As we put material from our back issues online, we’re replacing some black-and-white photos with pix in living color.  This one of Drew Foster smoking a joint “chillum style” reminds us of the powerful woodcut by Frank Ciecorka, the raised fist of protest that became a movement logo in the 1960s. Drew, who had recently arrived in the East Bay from Arizona, explained the technique and why he used it:

This is the way I always hold a joint, because I’m fearful of diseases that can be transmitted by saliva, and very social as a smoker. I lost my best friend to hepatitis C last year. It really took me by surprise when he came down with it.  He wasn’t a needle user and he wasn’t an alcoholic and he wasn’t sexually promiscuous… A lot of cannabis users are suffering from hepatitis C —it’s epidemic in the Bay Area— so I’m not taking any chances.

I take my left palm and leave it open. I make a loose fist with the right hand and slide a joint between the index finger and middle finger. You cover the bottom of your palm and wrap your fingers to form a cup with your two thumbs touching. Your other hand should be solid and you’ve got this hollow spot which causes a vacuum when you suck. The smoke will go through the only open spot, around your thumb and index finger.

A chillum is a simple pipe —a small clay funnel that Hindu priests used for smoking. If you look at the East Indian population, and Jamaicans, they smoke chillum-style, usually putting the pipe between their fingers. They didn’t have papers. They’d often use damp herb and put a coal on top so it vaporizes and they’re not sucking butane.  It’s very reverent, too (putting the joint up to his forehead).  Offering a hit to the deity.

My friend —White Dog— stopped smoking to qualify for a liver transplant program. He was someone whose life centered around the herb and he gave it up to get on this program because he wanted to live. Liver disease is terrible and if cannabis is helping people, they should not be pressured to get off it. My friend gave it up and his quality of life started to dip immediately, which affected his other organs. He died one week after his gall bladder shut down. I had to be the one to send him off. He was so tied to this and so devout as a vegan, even, he really walked a straight line. He died on 4/20. White Dog —he gave the most to our movement and took the least. That’s how he lived. The man never had a house or a car but it never stopped him from getting around the world. He got to pray in places where religious leaders aren’t allowed. —Drew Foster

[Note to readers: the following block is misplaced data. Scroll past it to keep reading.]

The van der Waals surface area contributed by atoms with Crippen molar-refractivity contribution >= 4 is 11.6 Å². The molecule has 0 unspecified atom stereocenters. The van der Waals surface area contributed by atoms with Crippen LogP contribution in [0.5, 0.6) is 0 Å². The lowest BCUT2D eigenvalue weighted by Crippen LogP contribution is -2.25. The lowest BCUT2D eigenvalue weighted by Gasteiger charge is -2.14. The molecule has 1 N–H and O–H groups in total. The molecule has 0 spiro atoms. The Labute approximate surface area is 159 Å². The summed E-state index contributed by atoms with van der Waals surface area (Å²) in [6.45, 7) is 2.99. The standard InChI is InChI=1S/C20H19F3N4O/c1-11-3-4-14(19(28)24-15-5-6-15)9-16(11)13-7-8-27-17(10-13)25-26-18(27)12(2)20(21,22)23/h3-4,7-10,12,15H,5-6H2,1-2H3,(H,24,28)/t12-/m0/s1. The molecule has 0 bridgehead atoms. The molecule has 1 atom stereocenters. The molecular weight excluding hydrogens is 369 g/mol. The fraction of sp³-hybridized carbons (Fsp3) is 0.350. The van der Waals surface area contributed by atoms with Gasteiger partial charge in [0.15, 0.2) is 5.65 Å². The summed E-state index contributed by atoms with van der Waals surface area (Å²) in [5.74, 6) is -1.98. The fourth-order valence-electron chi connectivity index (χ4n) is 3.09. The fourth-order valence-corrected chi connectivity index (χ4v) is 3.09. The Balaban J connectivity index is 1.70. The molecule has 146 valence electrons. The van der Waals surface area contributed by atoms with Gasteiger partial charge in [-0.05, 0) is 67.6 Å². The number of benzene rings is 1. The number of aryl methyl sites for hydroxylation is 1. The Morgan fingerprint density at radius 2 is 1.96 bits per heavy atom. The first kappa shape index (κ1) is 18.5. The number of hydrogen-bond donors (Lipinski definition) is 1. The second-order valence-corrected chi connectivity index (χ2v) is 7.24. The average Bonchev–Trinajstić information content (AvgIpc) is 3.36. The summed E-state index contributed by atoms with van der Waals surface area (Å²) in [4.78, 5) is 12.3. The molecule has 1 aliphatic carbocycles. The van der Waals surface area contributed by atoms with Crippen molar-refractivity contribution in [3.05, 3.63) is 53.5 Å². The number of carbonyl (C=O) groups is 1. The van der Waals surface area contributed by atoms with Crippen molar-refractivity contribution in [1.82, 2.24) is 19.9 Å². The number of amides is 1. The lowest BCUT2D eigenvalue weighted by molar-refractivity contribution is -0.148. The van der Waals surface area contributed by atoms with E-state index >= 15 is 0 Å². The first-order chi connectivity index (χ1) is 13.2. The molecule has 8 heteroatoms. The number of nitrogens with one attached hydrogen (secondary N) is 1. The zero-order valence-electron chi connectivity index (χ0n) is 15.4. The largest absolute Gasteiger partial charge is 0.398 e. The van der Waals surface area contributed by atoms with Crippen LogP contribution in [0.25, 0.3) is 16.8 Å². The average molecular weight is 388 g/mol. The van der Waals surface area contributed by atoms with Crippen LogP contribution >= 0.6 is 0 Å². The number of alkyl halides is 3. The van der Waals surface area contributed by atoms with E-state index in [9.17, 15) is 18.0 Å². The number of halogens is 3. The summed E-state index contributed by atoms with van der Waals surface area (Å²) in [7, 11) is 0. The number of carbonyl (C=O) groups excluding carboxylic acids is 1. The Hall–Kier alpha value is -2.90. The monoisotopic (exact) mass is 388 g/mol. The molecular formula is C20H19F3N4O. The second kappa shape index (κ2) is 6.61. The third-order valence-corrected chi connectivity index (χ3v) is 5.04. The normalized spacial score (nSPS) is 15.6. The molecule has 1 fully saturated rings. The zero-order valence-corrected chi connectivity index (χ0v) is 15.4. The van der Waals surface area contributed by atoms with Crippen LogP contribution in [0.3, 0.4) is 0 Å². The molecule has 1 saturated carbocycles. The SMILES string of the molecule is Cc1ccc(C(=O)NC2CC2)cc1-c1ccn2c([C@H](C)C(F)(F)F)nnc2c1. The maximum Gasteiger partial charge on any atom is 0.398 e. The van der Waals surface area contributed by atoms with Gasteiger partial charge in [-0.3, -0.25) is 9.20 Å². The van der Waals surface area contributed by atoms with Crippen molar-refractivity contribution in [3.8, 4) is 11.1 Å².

Reassurance Regarding Saliva

The clinicians we asked about hepatitis C transmission gave  reassuring responses, along the lines of Andrew Weil’s: “Hep C is not transmissible by saliva.  It may be healthy not to share joints to avoid colds and flu, but I don’t think it’s a hepatitis risk.”
One doctor forwarded the conclusions of a recent Spanish study: “HVC-RNA is detectable in the saliva of over 50% of patients with chronic hepatitis C. The infectivity of the HVC particles detected in the saliva has not been determined, though it may be deduced from epidemiological studies that their potential for transmission, if it exists, is extremely limited. There has been no documented case of HVC transmission in a dental clinic.”   Castro Ferreiro M, Hermida Prieto M, Diz Dios P. [Sporadic transmission of hepatitis C in dental practice]  Med Clin (Barc). 2004 Sep 4;123(7):271-5.

Patients being turned down for liver transplants after testing positive for cannabis is pure punishment —there is no medical basis for it. Cannabis does not damage the liver. For many people it is an alternative to the drug that does —alcohol. The hospitals and insurance companies practice a moralism that’s punitive unto death.